WaitHandle.WaitOne Method (Int32, Boolean)

When overridden in a derived class, blocks the current thread until the current WaitHandle receives a signal, using 32-bit signed integer to measure the time interval and specifying whether to exit the synchronization domain before the wait.

Namespace: System.Threading
Assembly: mscorlib (in mscorlib.dll)

virtual bool WaitOne (
	int millisecondsTimeout, 
	bool exitContext
public boolean WaitOne (
	int millisecondsTimeout, 
	boolean exitContext
public function WaitOne (
	millisecondsTimeout : int, 
	exitContext : boolean
) : boolean



The number of milliseconds to wait, or Timeout.Infinite (-1) to wait indefinitely.


true to exit the synchronization domain for the context before the wait (if in a synchronized context), and reacquire it afterward; otherwise, false.

Return Value

true if the current instance receives a signal; otherwise, false.

Exception typeCondition


The current instance has already been disposed.


millisecondsTimeout is a negative number other than -1, which represents an infinite time-out.


The wait completed because a thread exited without releasing a mutex. This exception is not thrown on Windows 98 or Windows Millennium Edition.

AbandonedMutexException is new in the .NET Framework version 2.0. In previous versions, the WaitOne method returns true when a mutex is abandoned. An abandoned mutex indicates a serious coding error. The exception contains information useful for debugging.

The caller of this method blocks until the current instance receives a signal or a time-out occurs. Use this method to block until a WaitHandle receives a signal from another thread, such as is generated when an asynchronous operation completes. For more information, see the IAsyncResult interface.

Override this method to customize the behavior of derived classes.

Notes on Exiting the Context

The exitContext parameter has no effect unless the WaitOne method is called from inside a nondefault managed context. This can happen if your thread is inside a call to an instance of a class derived from ContextBoundObject. Even if you are currently executing a method on a class that does not derive from ContextBoundObject, like String, you can be in a nondefault context if a ContextBoundObject is on your stack in the current application domain.

When your code is executing in a nondefault context, specifying true for exitContext causes the thread to exit the nondefault managed context (that is, to transition to the default context) before executing the WaitOne method. The thread returns to the original nondefault context after the call to the WaitOne method completes.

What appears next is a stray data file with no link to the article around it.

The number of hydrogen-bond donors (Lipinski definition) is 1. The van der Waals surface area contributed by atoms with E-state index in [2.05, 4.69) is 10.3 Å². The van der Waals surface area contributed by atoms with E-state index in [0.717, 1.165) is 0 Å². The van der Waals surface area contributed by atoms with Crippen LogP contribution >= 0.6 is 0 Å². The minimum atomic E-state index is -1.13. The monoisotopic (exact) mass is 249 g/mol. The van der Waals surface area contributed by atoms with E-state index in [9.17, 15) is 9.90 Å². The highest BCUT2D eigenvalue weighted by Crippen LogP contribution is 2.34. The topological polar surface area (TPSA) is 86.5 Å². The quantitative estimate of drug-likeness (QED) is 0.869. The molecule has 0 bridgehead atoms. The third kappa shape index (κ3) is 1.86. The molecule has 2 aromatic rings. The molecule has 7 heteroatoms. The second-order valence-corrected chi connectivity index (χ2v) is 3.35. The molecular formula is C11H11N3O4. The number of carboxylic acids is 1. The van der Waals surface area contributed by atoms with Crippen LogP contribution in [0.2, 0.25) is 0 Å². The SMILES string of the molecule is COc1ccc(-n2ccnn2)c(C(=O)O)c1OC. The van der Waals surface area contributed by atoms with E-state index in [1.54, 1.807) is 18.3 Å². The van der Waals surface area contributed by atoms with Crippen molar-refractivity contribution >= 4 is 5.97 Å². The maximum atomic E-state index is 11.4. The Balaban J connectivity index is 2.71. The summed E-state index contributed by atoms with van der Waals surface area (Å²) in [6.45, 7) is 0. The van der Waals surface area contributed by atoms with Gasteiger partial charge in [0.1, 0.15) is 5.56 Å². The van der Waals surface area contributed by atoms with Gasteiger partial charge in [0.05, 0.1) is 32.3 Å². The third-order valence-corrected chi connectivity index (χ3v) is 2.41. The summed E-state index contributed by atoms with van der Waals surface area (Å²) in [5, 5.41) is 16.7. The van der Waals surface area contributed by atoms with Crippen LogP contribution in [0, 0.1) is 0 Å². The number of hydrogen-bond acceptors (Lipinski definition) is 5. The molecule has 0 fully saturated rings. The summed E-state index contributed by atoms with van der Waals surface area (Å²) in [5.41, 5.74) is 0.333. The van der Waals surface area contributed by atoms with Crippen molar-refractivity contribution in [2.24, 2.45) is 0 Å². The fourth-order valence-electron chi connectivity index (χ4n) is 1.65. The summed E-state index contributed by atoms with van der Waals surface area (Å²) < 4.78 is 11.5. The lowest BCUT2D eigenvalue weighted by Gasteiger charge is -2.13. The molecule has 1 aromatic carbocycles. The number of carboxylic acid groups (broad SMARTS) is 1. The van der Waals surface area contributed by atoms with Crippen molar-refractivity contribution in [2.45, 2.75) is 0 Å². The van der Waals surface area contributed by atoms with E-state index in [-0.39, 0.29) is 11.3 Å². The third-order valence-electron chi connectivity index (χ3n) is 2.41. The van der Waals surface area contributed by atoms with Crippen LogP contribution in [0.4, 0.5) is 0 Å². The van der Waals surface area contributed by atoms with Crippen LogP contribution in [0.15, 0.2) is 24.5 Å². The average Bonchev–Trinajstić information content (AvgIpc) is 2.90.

This can be useful when the context-bound class has SynchronizationAttribute. In that case, all calls to members of the class are automatically synchronized, and the synchronization domain is the entire body of code for the class. If code in the call stack of a member calls the WaitOne method and specifies true for exitContext, the thread exits the synchronization domain, allowing a thread that is blocked on a call to any member of the object to proceed. When the WaitOne method returns, the thread that made the call must wait to reenter the synchronization domain.

The following code example shows how to use a wait handle to keep a process from terminating while it waits for a background thread to finish executing.

using namespace System;
using namespace System::Threading;
ref class WaitOne

   static void WorkMethod( Object^ stateInfo )
      Console::WriteLine( "Work starting." );
      // Simulate time spent working.
      Thread::Sleep( (gcnew Random)->Next( 100, 2000 ) );
      // Signal that work is finished.
      Console::WriteLine( "Work ending." );


int main()
   Console::WriteLine( "Main starting." );
   AutoResetEvent^ autoEvent = gcnew AutoResetEvent( false );
   ThreadPool::QueueUserWorkItem( gcnew WaitCallback( &WaitOne::WorkMethod ), autoEvent );
   // Wait for work method to signal.
   if ( autoEvent->WaitOne( 1000, false ) )
      Console::WriteLine( "Work method signaled." );
      Console::WriteLine( "Timed out waiting for work "
      "method to signal." );

   Console::WriteLine( "Main ending." );

import System.*;
import System.Threading.*;
import System.Threading.Thread;

class WaitOne
    private static AutoResetEvent autoEvent = new AutoResetEvent(false);

    public static void main(String[] args)
        Console.WriteLine("Main starting.");
        ThreadPool.QueueUserWorkItem(new WaitCallback(WorkMethod), autoEvent);

        // Wait for work method to signal.
        if (autoEvent.WaitOne(1000, false)) {
            Console.WriteLine("Work method signaled.");
        else {
            Console.WriteLine(("Timed out waiting for work " 
                + "method to signal."));
        Console.WriteLine("Main ending.");
    } //main

    static void WorkMethod(Object stateInfo)
        Console.WriteLine("Work starting.");

        // Simulate time spent working.
        Thread.Sleep((new Random()).Next(100, 2000));

        // Signal that work is finished.
        Console.WriteLine("Work ending.");
    } //WorkMethod
} //WaitOne

Windows 98, Windows 2000 SP4, Windows Millennium Edition, Windows Server 2003, Windows XP Media Center Edition, Windows XP Professional x64 Edition, Windows XP SP2, Windows XP Starter Edition

The .NET Framework does not support all versions of every platform. For a list of the supported versions, see System Requirements.

.NET Framework

Supported in: 2.0, 1.1, 1.0

.NET Compact Framework

Supported in: 2.0

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